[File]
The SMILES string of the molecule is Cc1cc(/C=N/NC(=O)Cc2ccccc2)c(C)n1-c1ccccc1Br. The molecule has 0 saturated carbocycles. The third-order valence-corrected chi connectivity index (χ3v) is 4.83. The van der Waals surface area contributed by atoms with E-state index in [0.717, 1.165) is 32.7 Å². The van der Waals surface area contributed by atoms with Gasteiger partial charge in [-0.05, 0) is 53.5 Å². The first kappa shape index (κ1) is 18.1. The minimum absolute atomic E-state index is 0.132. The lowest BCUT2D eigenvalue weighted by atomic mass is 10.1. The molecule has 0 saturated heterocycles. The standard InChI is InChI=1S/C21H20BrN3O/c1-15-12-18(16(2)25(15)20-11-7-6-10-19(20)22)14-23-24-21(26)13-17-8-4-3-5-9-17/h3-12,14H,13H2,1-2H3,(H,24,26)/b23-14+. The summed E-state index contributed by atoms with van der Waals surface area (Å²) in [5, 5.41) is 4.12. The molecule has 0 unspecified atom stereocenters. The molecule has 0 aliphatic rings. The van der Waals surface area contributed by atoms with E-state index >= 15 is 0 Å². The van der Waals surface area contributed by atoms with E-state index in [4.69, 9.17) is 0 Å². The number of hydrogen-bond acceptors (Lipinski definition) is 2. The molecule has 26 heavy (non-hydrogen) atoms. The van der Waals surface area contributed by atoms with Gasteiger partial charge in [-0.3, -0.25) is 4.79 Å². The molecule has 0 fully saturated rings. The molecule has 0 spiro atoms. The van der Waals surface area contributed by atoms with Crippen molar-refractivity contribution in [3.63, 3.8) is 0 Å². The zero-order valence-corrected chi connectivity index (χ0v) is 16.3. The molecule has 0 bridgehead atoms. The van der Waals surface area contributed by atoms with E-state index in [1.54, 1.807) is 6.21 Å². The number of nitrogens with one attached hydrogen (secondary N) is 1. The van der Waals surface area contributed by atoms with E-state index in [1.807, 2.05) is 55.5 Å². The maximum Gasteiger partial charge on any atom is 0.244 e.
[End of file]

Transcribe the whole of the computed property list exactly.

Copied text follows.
The SMILES string of the molecule is Cc1cc(/C=N/NC(=O)Cc2ccccc2)c(C)n1-c1ccccc1Br. The molecule has 0 saturated carbocycles. The third-order valence-corrected chi connectivity index (χ3v) is 4.83. The van der Waals surface area contributed by atoms with E-state index in [0.717, 1.165) is 32.7 Å². The van der Waals surface area contributed by atoms with Gasteiger partial charge in [-0.05, 0) is 53.5 Å². The first kappa shape index (κ1) is 18.1. The minimum absolute atomic E-state index is 0.132. The lowest BCUT2D eigenvalue weighted by atomic mass is 10.1. The molecule has 0 saturated heterocycles. The standard InChI is InChI=1S/C21H20BrN3O/c1-15-12-18(16(2)25(15)20-11-7-6-10-19(20)22)14-23-24-21(26)13-17-8-4-3-5-9-17/h3-12,14H,13H2,1-2H3,(H,24,26)/b23-14+. The summed E-state index contributed by atoms with van der Waals surface area (Å²) in [5, 5.41) is 4.12. The molecule has 0 unspecified atom stereocenters. The molecule has 0 aliphatic rings. The van der Waals surface area contributed by atoms with E-state index >= 15 is 0 Å². The van der Waals surface area contributed by atoms with E-state index in [4.69, 9.17) is 0 Å². The number of hydrogen-bond acceptors (Lipinski definition) is 2. The molecule has 26 heavy (non-hydrogen) atoms. The van der Waals surface area contributed by atoms with Gasteiger partial charge in [-0.3, -0.25) is 4.79 Å². The molecule has 0 fully saturated rings. The molecule has 0 spiro atoms. The van der Waals surface area contributed by atoms with Crippen molar-refractivity contribution in [3.63, 3.8) is 0 Å². The zero-order valence-corrected chi connectivity index (χ0v) is 16.3. The molecule has 0 bridgehead atoms. The van der Waals surface area contributed by atoms with E-state index in [1.54, 1.807) is 6.21 Å². The number of nitrogens with one attached hydrogen (secondary N) is 1. The van der Waals surface area contributed by atoms with E-state index in [1.807, 2.05) is 55.5 Å². The maximum Gasteiger partial charge on any atom is 0.244 e.